Kate Winslet, the youngest actress to have ever received five Academy Award nominations, has two movies opening in December: Revolutionary Road (directed by husband, Sam Mendes) and The Reader. In Revolutionary Road, she plays a young wife in violent revolt against the complacency of 1950s suburbia. In this flick, she is reunited with her Titanic co-star and longtime friend Leonardo DiCaprio. Kate sits down with Parade magazine to discuss her upcoming movie roles, and her role as mother to 8-year-old Mia Honey, and 4 1/2-year-old Joe Alfie.
On wanting a ‘normal’ life for her children: “Having children just puts the whole world into perspective. Everything else just disappears. For my own children, I do want for them to look back and remember that it was me in the kitchen, that I was doing the packed lunches, that we were there on the school run, that we did take a bus. I want them to remember those things, because those are the things that I remember from my own childhood and that have been incredibly important to me. I also think that those are the things that children need in order to become normal kids. I don’t want them to feel that they are any different because of my job or Sam’s job.”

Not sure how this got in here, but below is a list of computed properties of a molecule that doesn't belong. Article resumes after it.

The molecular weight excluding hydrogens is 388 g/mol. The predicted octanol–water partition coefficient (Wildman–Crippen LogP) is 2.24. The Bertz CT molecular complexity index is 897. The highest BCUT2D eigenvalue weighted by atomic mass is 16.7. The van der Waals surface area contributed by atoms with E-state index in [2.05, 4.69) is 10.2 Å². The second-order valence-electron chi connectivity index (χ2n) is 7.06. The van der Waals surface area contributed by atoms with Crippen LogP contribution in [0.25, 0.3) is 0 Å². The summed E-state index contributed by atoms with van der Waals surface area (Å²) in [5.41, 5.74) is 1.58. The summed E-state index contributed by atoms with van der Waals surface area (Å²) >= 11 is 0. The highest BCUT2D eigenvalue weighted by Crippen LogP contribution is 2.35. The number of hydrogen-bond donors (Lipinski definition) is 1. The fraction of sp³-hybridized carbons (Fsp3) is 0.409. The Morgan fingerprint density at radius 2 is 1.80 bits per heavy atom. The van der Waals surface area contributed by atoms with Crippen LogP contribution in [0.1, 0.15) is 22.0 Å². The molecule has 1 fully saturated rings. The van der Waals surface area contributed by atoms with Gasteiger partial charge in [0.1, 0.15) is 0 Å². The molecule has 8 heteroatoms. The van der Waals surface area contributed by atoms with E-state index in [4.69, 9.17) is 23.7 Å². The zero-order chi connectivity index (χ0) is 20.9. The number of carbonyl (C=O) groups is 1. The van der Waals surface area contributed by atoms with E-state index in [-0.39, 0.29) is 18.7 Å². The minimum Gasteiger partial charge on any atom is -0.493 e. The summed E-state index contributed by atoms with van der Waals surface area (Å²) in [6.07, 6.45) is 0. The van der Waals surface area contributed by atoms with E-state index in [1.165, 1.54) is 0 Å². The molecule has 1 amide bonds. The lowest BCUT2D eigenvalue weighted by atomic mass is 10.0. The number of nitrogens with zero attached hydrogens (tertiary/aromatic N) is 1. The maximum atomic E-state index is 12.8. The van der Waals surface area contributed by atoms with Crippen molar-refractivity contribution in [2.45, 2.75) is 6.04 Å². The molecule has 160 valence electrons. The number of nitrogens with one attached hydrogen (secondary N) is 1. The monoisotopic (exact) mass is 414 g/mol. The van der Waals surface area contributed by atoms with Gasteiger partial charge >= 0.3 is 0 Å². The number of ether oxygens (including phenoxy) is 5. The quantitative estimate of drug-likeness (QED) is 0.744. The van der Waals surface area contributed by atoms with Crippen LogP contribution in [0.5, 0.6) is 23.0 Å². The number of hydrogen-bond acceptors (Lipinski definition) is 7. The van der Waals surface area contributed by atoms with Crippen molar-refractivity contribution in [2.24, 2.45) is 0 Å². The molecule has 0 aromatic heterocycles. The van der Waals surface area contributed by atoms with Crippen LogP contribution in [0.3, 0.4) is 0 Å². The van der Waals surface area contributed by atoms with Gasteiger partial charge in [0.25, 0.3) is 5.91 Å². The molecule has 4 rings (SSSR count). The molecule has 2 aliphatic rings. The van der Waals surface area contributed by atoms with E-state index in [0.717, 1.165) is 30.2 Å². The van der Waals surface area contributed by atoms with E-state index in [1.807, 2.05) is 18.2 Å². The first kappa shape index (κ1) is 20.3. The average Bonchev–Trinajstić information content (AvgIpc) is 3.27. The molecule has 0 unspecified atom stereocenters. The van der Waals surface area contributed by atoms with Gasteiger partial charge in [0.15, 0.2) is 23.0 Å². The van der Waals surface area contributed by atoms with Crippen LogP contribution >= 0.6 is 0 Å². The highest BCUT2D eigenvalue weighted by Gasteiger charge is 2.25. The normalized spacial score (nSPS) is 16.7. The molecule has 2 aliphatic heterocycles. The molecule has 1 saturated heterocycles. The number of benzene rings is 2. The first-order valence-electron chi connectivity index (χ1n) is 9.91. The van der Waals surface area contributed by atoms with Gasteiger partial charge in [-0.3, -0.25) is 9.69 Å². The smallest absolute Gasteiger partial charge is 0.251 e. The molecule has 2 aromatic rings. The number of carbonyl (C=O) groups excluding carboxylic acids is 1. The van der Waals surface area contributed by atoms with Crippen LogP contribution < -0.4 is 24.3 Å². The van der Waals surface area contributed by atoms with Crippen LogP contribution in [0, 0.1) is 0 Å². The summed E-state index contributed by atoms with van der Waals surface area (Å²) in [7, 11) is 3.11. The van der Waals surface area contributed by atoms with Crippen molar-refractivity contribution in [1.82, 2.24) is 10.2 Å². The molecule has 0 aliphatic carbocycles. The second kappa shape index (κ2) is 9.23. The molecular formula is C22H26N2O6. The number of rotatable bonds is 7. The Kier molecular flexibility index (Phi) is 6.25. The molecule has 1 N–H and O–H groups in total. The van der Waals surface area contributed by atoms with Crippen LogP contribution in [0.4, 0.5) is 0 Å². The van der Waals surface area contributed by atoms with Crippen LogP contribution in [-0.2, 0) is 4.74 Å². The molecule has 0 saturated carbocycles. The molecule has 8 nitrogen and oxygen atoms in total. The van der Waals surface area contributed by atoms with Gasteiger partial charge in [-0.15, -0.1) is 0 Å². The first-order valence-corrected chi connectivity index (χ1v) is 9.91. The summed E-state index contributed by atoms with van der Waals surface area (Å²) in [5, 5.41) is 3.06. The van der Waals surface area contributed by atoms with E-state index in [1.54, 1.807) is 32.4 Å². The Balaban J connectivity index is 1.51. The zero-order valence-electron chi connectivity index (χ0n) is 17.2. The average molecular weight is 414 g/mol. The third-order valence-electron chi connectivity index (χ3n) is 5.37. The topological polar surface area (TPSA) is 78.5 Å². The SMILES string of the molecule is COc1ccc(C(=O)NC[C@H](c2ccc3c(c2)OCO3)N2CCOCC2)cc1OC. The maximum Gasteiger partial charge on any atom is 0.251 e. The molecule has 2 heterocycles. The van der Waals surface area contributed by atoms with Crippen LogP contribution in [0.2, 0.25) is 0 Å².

On dining out with their kids: “We like them to see those things as a treat, as they should be—and still are to me, actually. We were having lunch, and I was having a glass of wine and eating bread and putting butter on the bread, and I turned to Sam and said, ‘I am just so happy!’”
On her own childhood: “We never had any money. I really grew up in a world of struggling actors who were doing it because they loved it. We were all always told, ‘OK, if this is really something you want to do, that’s fine. Just know it’s going to be hard. It was always, ‘You might not get it. Go for it. You’ve nothing to lose. Just work hard and be yourself.’ That was the main thing we were always told. ‘Be yourself. Don’t try to be like the girl who is ahead of you in the line. Be yourself.’”
On the best advice she gives to her own children: “‘Be yourself—that’s all you need to be. Why do you want to be like that person? Be you. Be you.’”